Column: Ethos, or: Why people should listen to me

0

By Jordan Fischer

How does one become a Grammar Guy? In my case, I graduated with honors (Latin honors!) with a dual-degree in journalism and English, I was the managing editor of a newspaper and I knew what an interrobang was. Also, when the job opened up, I asked.

How does one establish ethos with their audience? See above.

Whatever I go on to say now – as long as it’s about grammar – I’ve foregrounded a sense of expertise and authority on my part. That is what Aristotle dubbed ethos – one of the three modes of persuasion.

If you read last week’s column, you know we’re talking about rhetoric and the art of persuasion on the campaign trail. And in our (still presumptive, as of this writing) Democratic and Republican candidates, we see two very different methods of establishing ethos.

Hillary Clinton tends to lead first with her credentials and experience – what Aristotle called phronesis. Consider this passage from his “Nicomachean Ethics:”

“…Prudence (phronesis) includes a knowledge of particular facts, and this is derived from experience, which a young man does not possess; for experience is the fruit of years.”

In her opponent, Donald Trump, we see more of an emphasis on Aristotle’s two other aspects of ethos: arete (excellence/virtue) and eunoia (goodwill).

Trump is, by nearly all accounts, a supremely gifted self-promoter, which is key to establishing ethos. Consider this quote from a speech in December:

“I went to an Ivy League school,” Trump said, a point he frequently brings up to establish his excellence. “I’m very highly educated. I know words. I have the best words.”

Trump also repeatedly points to his successful business ventures, his great personal fortune and his trouncing of his Republican rivals as proof of his virtue (arete). Ethos. Ethos. Ethos.

In another skillful rhetorical move, the New York real estate mogul in June both tried to damage Clinton’s perceived goodwill with voters (eunoia) while building his own. Referencing Clinton’s campaign slogan, “I’m with her,” Trump told a crowd on June 22, “You know what my response to that is? I’m with you, the American people.”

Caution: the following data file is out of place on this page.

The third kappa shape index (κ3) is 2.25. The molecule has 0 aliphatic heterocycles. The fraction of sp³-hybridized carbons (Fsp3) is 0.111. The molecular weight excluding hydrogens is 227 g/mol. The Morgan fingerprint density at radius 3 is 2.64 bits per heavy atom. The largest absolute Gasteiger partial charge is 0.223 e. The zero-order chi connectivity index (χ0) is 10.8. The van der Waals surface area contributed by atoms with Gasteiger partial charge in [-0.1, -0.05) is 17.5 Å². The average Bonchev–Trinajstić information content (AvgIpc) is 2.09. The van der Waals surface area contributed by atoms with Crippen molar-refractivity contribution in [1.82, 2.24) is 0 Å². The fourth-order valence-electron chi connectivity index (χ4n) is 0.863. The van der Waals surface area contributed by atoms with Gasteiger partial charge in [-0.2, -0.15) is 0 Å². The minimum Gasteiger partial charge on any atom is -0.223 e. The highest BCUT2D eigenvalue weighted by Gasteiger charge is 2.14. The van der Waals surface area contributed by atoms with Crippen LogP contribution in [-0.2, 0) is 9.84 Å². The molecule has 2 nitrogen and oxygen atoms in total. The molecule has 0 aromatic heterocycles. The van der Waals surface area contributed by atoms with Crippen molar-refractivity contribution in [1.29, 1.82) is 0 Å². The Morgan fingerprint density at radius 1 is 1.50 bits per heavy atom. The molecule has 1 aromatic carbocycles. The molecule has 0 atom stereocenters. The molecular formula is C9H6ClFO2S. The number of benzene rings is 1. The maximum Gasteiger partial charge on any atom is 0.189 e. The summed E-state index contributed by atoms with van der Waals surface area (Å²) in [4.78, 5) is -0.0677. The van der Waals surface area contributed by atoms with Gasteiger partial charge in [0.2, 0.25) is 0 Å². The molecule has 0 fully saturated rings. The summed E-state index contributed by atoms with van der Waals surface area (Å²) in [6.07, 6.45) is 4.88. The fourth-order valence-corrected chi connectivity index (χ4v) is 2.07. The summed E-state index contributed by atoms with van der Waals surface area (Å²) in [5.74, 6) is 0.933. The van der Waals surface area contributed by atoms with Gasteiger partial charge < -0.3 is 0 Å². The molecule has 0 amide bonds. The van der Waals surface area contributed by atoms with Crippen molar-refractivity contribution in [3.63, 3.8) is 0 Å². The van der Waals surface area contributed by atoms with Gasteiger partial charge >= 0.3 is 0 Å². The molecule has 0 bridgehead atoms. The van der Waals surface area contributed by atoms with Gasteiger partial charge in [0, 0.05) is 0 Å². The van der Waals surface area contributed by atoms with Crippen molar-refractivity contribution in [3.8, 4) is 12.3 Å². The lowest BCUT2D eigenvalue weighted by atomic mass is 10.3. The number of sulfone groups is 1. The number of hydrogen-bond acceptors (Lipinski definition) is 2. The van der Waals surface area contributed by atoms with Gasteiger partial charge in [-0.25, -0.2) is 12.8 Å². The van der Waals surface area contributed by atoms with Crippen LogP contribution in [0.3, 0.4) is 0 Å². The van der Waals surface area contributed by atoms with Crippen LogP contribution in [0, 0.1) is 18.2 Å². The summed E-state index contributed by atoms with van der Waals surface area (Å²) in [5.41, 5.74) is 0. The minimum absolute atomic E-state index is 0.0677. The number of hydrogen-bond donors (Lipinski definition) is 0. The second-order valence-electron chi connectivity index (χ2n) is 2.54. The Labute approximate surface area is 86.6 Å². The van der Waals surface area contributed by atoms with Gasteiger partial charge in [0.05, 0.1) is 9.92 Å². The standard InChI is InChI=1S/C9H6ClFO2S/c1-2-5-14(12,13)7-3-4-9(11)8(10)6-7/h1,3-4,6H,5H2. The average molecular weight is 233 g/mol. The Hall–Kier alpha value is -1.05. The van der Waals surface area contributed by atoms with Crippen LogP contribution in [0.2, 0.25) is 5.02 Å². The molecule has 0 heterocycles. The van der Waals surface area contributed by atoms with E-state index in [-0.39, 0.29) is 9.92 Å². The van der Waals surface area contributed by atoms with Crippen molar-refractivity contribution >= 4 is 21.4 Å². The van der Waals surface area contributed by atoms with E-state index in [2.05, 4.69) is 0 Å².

It’s worth noting that establishing ethos doesn’t happen just because you say you’re great – there has to be some grounding in reality. Trump can promote his image as a dealmaker because of his successes in business. Clinton can frame herself as the foreign policy expert because of her vast experience as a first lady, senator and secretary of state. Me claiming either of those things? Not as persuasive. That’s why I stick to snarky grammar columns.

Coming up next week: “Moving mountains, and minds, with pathos.”

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Column: Ethos, or: Why people should listen to me

0

By Jordan Fischer

How does one become a Grammar Guy? In my case, I graduated with honors (Latin honors!) with a dual-degree in journalism and English, I was the managing editor of a newspaper and I knew what an interrobang was. Also, when the job opened up, I asked.

How does one establish ethos with their audience? See above.

Whatever I go on to say now – as long as it’s about grammar – I’ve foregrounded a sense of expertise and authority on my part. That is what Aristotle dubbed ethos – one of the three modes of persuasion.